Andy McKinstry: From a personal point of view I can totally understand why Gajser is racing the Monster Cup. The Slovenian grew up wanting to make the move to America at some stage and that now looks very unlikely to happen.

As he looks to be staying in the MXGP World Championship for the rest of his career, it makes sense for him to do the odd race in America when the schedule allows him too. However, is it wise for him to contest the race? That’s another debate.

Gajser has had a few too many crashes this year and the last time he contested the MEC he had a pretty big crash. Supercross can be very unforgiving if you crash so let’s hope he goes there and gets through in one piece.

You have to respect Gajser, in an era were riders are moaning quite a bit and wanting time off after the season, there’s no stopping Gajser. After a long MXGP season, he’ll race the Motocross Des Nations then head to America to contest the Monster Cup. If only certain AMA riders had that sort of attitude!

After the Des Nations, I imagine Gajser will be practising quite a lot of Supercross to get ready for the Monster Cup. Is it the best idea? The 2020 MXGP season is going to be very competitive with the likes of Prado, Herlings, Cairoli, Febvre etc. The wise thing might be to have a break after the Motocross Des Nations to recharge the batteries then start testing for the 2020 season. Hopefully doing the Monster Cup won’t hurt his prep too much for the MXGP 2020 season as it’s going to be the toughest season yet.

As for how Gajser will perform at the Monster Cup, I don’t think there should be any real expectations put on his shoulders. He should just go there, have some fun and experience the Supercross buzz. Getting through it in one piece is the most important thing so he can then turn his attention to the 2020 MXGP season.

Jonathan McCready: I think after another world title it’s nice that Honda is allowing Gajser to have another crack at the Monster Energy Cup. While it didn’t go great a couple of years ago, Tim was pretty fast and running top 10 with limited preparation until he went down hard.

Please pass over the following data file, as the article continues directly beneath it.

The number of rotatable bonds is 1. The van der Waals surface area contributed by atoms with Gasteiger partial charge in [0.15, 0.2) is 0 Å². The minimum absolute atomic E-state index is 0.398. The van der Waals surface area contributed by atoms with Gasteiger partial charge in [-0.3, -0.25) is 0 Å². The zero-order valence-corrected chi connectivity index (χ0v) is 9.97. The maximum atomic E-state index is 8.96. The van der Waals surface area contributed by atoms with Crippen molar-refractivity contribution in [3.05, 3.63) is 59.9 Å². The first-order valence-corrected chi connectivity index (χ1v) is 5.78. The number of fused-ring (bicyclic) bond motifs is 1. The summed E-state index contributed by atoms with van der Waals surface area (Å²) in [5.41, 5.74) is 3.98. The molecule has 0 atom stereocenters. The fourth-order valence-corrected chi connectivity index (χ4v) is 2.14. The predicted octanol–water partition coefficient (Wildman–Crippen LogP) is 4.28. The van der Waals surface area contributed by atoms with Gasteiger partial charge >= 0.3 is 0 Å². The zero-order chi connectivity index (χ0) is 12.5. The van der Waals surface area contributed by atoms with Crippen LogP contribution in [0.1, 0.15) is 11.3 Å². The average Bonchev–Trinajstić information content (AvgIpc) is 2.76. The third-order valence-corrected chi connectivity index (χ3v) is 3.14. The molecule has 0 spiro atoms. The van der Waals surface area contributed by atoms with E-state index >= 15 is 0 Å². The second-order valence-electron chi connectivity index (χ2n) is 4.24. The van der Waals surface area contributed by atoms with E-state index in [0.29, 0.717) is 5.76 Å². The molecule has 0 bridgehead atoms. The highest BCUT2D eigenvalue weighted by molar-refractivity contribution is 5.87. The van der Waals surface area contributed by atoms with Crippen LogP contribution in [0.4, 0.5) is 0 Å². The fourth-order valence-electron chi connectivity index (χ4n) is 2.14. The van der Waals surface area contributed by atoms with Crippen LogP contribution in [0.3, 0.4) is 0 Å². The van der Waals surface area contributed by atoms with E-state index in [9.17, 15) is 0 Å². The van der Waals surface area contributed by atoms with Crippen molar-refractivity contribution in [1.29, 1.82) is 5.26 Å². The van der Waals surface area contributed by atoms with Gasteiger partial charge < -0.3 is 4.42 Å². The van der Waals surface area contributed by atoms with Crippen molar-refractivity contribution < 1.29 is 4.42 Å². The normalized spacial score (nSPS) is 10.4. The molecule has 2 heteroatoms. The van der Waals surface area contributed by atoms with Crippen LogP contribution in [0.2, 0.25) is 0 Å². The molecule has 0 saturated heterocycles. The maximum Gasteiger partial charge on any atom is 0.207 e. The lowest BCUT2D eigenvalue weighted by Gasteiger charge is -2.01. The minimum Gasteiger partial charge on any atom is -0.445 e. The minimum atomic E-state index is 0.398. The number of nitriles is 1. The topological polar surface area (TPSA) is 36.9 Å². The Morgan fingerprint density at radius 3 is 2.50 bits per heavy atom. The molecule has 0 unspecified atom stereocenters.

The problem with supercross is one mistake can have big and painful consequences, Tim is known for a big prang in motocross, so injury risk has to be on the minds of the Honda team as it’s not really ideal to just have a week or two prep for a new sport. But Tim has earned this shot, he has always wanted to race in the stadiums and doing this race at the end of the year is a nice reward for him after wining his third world title.

However, with Prado coming in and a fit Cairoli and Herlings back for 2020, the MXGP class is going to be even more competitive than ever so any injury could really hamper his key winter preparation for what will be an intense 2020 GP season. So, while he has nothing to lose at the event itself, his biggest pressure is staying injury free so it won’t hamper his 2020 Grand Prix season.

Hopefully Tim will stay safe and enjoy the experience, it certainly adds a new and interesting storyline to the strangely timed race that is staged at a fairly bizarre time of the year, making it hard to draw any conclusions on the pace of the supercross regulars nearly three months out from the AMA supercross season.

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